Stephen Oppenheimmer is a British paediatrician that has developed a career in researching and writing popular science books concerning the genetic evidence for human origins.  After his best seller Out of Eden, in 2007 he published a book examining British roots, titled Origins Of The British .

He argued that 1) there was no Anglo-Saxon invasion. The ethnic British today were descended mainly from people that arrived here at the end of the Ice Age - both East and West British.  There was more admixture from later immigrations in the East, but it was still a minority in the mix. There was a genetic marker difference between east and west, but both populations had descended from the same haplogroup, that he believed had spilled out of the Basque Ice Age refuge at the end of the last Ice Age.  2)  Saxon culture had been in Britain for a longer time than traditionally accepted, that it existed in Roman Britain, perhaps even Iron Age Britain.  He argues that the term Saxon used in Britain referred to ethnicities in Roman SE Britain, that already used a Germanic language.  Not to refer to people from Saxony in modern day Germany.  He proposed genetic markers that he regarded as Angle arriving during the 5th Century, but these were not, he argued, ever a majority even in England.  Indeed, he argued that the later settlement of Danes left a bigger impression.  3) He claimed that the English language appears to date it's divergence from other Germanic dialects, long before the 5th Century AD.  He suggest that is because a form of it had already long existed in SE Roman Britain, perhaps even earlier.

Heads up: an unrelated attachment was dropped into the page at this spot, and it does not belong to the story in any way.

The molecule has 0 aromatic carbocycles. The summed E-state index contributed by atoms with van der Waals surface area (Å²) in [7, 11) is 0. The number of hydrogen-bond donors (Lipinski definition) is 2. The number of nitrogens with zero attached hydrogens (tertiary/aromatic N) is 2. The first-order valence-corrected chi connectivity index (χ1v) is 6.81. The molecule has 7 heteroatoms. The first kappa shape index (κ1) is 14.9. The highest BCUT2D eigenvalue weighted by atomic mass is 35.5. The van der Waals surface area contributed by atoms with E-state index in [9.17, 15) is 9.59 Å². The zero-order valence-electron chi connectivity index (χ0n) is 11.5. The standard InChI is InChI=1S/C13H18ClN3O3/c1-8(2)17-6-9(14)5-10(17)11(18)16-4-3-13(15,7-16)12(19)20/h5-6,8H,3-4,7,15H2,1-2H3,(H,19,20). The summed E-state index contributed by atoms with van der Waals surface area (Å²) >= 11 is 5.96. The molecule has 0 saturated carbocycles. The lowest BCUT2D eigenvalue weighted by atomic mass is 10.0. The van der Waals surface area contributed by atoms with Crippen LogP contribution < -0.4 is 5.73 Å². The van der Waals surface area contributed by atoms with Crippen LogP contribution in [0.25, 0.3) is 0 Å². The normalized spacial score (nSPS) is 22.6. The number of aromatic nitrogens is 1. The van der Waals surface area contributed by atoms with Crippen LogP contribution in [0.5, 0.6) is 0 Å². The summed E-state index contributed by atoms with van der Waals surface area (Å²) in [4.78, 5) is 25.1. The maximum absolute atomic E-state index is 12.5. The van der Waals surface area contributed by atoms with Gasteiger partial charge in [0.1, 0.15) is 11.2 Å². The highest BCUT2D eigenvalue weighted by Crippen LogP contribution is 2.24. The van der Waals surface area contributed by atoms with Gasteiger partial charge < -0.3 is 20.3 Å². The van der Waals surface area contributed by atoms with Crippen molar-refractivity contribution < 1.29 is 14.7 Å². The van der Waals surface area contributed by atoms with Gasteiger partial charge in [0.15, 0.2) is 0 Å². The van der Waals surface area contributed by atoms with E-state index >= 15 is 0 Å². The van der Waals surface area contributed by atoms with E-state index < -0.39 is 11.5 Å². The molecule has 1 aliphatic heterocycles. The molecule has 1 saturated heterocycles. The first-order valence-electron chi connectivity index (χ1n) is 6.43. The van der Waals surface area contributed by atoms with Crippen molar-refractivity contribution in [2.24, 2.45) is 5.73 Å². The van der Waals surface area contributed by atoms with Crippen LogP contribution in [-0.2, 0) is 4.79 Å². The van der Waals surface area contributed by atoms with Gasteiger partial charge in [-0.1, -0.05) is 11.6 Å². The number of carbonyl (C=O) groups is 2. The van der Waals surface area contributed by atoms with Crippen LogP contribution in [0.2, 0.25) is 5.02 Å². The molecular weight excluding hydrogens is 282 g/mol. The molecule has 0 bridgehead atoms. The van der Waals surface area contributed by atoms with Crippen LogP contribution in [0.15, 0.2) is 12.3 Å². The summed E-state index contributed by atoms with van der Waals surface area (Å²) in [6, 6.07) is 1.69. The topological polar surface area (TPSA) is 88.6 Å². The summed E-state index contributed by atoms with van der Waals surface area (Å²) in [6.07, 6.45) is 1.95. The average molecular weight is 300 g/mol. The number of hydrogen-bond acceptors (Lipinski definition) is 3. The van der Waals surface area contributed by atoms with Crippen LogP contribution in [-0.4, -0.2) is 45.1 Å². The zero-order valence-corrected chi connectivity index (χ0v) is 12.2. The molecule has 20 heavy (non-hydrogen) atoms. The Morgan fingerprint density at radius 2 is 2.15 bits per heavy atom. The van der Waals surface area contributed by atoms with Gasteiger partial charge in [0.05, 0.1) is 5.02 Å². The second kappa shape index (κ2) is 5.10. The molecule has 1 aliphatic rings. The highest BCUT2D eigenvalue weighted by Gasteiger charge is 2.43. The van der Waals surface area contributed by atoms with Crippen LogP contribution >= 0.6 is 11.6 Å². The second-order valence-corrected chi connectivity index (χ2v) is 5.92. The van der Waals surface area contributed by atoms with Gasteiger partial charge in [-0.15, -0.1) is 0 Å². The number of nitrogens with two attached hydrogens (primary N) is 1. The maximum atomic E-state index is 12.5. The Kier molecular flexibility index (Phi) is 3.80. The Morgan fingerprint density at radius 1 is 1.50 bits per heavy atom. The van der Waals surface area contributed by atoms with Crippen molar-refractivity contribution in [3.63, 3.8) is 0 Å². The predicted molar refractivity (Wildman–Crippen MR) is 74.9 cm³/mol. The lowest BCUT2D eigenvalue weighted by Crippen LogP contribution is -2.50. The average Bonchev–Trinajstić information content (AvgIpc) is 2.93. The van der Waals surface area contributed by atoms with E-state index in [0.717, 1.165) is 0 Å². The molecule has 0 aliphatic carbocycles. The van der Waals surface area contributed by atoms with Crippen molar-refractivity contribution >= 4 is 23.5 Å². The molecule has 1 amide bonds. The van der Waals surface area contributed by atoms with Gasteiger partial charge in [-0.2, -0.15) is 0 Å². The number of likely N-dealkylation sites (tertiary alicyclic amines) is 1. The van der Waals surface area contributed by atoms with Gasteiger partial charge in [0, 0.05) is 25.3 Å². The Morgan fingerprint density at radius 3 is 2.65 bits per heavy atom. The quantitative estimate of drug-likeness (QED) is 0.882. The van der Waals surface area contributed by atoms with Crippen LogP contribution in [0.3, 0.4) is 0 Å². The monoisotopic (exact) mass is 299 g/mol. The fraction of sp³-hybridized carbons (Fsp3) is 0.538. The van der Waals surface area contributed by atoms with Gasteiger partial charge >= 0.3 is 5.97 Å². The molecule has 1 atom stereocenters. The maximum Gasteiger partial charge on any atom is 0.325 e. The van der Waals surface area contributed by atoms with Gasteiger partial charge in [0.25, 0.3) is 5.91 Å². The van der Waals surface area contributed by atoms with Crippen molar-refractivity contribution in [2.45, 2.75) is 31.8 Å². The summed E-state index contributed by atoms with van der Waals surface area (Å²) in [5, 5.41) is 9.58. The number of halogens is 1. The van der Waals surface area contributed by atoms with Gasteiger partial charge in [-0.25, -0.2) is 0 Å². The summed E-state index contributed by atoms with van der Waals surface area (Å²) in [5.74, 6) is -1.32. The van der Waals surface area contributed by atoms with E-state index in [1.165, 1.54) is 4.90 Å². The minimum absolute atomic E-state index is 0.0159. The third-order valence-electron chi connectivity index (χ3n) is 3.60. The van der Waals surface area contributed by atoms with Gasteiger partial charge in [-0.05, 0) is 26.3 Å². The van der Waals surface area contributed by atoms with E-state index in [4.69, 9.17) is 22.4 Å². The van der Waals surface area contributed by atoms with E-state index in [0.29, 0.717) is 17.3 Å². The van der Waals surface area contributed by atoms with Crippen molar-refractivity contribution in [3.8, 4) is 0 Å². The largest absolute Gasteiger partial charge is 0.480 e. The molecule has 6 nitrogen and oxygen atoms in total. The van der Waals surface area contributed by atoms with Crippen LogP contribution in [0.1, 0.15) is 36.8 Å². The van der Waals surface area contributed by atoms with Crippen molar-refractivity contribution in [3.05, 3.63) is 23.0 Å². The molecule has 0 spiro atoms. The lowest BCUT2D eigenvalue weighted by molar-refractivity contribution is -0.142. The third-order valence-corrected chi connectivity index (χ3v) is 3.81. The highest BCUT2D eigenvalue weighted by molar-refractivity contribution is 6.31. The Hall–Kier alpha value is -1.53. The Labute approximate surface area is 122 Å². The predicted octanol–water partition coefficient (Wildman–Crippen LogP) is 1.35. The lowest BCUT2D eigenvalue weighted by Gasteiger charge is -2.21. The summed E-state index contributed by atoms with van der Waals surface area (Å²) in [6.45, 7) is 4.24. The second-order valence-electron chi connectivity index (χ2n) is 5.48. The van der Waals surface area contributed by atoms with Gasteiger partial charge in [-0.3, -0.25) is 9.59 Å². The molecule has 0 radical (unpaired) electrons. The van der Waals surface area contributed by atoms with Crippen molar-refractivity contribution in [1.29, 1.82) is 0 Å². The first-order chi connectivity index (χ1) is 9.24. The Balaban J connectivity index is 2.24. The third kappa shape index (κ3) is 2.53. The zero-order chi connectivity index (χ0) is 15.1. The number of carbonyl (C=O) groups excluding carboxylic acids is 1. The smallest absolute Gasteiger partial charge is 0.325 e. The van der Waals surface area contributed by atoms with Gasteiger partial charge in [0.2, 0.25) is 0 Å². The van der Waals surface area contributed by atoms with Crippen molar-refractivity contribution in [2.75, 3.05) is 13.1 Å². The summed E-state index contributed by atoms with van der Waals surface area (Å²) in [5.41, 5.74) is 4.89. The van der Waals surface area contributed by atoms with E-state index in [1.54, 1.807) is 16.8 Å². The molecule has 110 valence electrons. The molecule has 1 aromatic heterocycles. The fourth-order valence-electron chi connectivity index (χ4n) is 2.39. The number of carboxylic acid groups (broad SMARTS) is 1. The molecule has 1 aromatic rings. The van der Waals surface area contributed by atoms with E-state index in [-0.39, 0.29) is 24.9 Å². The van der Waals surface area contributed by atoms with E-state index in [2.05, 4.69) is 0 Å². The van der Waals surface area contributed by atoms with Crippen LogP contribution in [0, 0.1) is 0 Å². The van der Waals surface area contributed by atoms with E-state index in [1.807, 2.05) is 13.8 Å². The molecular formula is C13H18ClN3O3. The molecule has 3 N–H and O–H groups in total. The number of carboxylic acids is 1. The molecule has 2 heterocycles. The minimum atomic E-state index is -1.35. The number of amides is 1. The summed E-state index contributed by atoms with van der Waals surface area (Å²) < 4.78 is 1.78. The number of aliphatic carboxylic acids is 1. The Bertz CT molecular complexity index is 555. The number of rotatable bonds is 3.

You can imagine that his conclusions and hypothesis made quite a stir.  Some revisionists were ecstatic.  Some conservatives regarded it as crackpot.  He was stating that the English were as British as either the Welsh or Scots.  Just as the old Celtic origin myth had excited Irish and Welsh nationalists over the past few centuries, I saw the leader of the BNP (a British Far Right political group) on TV, citing poor Oppenheimer's book as evidence that the English were an ancient British people, pure and free of immigration.  An unfortunate interpretation of an interesting and provocative book.